Review of "Inklings," a collection of short stories by Aparna Warrier

Summary:
Very short stories and other babies born of Ink.

Stories tagged under urban life, oblique humor, romance, satire and even the purpose of life. In this book, you will find urban-style, simple prose, sprinkled with thought-provoking metaphors along the way. Inklings offers a glimpse into the world of intelligent flash fiction, which, while not a popular genre in traditional publishing, is making an impact in online literature.

For an idea of what to expect, an introduction of five of the stories in this anthology follows
1. Intoxicated by Impossibility - The story of one guy who can't fall asleep because of one girl who's not even there. Or is she?
2. Who wrote the Rules? - Existential angst clubbed with rebellion against The System.
3. The revolt of the coconut trees - Inspired by an academic study published in the Journal of Trauma, 1984, titled "Injuries due to falling coconuts".
4. So what? - What happens after the Storm.
5. Cheeky - A story about that chubby part of a certain person's face.



Review:
I have mixed feelings about this collection. The pieces range from short stories to what could be considered flash fiction, while still other selections fall into neither category, including “In a new light,”Always” and “Oil on canvas.” These pieces read more like poetry or flash-vignettes than anything else, collections of descriptive words that capture a fleeting moment or emotion rather than tell a story.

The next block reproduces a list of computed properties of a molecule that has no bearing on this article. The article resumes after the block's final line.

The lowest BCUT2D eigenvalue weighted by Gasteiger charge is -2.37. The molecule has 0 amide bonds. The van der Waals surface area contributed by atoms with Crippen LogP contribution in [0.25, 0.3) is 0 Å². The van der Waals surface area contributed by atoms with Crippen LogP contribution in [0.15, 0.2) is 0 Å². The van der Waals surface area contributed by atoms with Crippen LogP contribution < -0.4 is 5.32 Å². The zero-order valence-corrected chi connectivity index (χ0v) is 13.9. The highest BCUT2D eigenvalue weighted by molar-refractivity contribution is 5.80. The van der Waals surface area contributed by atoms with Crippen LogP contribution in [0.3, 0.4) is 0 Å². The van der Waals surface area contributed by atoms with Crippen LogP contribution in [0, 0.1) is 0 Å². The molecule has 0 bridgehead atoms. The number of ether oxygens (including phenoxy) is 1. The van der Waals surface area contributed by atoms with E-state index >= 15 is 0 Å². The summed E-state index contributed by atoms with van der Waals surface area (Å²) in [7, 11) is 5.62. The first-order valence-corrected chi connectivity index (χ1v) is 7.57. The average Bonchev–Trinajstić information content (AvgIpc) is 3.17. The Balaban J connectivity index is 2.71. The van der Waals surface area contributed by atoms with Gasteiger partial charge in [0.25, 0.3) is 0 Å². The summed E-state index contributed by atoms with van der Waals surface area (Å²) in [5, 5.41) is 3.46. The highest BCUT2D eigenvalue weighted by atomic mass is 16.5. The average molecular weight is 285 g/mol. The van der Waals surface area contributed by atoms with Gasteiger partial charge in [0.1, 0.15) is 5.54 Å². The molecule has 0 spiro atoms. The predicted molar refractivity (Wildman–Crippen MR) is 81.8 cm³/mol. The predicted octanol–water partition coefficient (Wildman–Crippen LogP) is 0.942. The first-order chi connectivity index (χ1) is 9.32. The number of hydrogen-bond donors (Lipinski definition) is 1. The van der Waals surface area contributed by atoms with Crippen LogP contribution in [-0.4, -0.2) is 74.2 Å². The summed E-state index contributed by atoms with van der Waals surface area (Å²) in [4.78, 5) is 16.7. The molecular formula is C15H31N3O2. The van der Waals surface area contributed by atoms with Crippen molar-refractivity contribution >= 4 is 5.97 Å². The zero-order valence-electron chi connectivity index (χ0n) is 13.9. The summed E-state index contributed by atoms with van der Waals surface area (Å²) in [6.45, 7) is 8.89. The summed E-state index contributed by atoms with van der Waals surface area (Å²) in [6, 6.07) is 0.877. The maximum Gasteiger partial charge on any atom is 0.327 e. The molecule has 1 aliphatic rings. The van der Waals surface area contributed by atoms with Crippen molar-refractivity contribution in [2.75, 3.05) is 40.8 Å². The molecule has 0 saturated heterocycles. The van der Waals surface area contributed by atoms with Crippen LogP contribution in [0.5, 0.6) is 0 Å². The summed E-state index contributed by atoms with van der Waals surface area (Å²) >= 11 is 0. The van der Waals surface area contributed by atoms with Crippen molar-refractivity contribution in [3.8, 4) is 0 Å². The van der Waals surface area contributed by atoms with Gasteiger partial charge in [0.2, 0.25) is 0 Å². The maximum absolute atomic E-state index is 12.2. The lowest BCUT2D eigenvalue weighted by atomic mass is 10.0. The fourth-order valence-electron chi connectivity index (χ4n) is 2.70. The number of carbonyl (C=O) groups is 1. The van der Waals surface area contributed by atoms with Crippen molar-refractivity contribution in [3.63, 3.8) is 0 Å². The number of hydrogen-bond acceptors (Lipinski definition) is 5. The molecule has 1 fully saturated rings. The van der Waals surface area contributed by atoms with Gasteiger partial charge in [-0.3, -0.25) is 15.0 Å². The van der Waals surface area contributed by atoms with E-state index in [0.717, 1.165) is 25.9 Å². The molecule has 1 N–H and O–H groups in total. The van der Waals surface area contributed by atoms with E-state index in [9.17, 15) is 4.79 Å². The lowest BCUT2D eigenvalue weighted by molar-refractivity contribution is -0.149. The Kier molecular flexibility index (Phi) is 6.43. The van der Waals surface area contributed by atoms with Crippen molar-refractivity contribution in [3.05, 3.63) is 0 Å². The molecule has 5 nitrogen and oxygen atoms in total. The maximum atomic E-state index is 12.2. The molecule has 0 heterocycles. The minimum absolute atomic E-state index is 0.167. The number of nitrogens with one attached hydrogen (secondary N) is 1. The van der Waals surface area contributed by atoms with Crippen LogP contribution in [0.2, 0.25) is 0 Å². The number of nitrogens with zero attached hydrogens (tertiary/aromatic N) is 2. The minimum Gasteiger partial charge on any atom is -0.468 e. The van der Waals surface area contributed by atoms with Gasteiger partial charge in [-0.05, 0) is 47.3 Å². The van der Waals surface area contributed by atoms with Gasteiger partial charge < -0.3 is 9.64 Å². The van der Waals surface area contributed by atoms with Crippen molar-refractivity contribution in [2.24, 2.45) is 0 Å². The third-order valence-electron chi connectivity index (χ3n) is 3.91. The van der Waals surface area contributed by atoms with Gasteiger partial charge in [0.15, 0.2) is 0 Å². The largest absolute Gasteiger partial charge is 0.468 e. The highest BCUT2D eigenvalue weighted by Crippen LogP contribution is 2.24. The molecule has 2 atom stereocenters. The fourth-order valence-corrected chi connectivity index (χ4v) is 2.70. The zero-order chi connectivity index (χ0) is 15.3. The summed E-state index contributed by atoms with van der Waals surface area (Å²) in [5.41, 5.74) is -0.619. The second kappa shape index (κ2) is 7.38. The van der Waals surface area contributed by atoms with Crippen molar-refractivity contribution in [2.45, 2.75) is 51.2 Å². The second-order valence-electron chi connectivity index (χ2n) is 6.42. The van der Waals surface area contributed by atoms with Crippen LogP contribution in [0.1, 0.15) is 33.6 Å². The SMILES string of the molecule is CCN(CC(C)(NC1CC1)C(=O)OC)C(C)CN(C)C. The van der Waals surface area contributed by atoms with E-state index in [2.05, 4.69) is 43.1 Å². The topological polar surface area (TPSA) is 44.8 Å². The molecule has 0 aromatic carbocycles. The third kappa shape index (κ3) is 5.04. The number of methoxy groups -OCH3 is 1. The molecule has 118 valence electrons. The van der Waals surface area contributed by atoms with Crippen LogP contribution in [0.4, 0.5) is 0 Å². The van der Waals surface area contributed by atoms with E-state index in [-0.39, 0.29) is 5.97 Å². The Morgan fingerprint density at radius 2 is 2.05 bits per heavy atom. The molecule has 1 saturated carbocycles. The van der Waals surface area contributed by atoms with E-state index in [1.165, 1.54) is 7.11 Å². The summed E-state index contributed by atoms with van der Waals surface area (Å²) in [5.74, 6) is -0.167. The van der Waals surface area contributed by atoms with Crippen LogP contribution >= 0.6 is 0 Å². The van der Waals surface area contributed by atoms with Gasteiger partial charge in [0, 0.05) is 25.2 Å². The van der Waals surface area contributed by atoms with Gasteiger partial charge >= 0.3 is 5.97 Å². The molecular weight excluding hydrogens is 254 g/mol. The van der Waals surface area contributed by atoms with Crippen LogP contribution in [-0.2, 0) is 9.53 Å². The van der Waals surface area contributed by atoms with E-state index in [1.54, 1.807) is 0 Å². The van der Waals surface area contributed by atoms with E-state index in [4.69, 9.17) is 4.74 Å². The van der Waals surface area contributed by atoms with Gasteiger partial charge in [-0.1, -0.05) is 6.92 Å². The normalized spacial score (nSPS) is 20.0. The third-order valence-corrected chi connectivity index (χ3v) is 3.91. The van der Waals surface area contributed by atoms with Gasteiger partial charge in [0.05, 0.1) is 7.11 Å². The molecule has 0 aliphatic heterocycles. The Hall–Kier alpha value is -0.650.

The stories in the collection vary widely in both topic and style, from rather abstract social commentary pieces to tenderly written tales of love lost and found. Warrier is a talented, succinct writer whose prose is both engaging and gripping, but some of the pieces are more well executed than others, leaving the collection feeling unbalanced. The first two selections in particular feel forced, as though they are trying to be artistic but not quite carrying it off. However, the stories improve as the collection goes on. My favorite piece, “Crash and die,” is one of the last stories in the collection and is a particularly lovely example of how powerful Warrier’s clean, no-nonsense writing style can be.

With such variation in style and quality, the overall impression is of a talented writer who is still finding her artistic voice. My interest peaked, I look forward to seeing how Warrier’s style develops in the future.

3/5 stars
Reviewed by Aubrey Bennet

Buy this collection on Amazon US or B&N.

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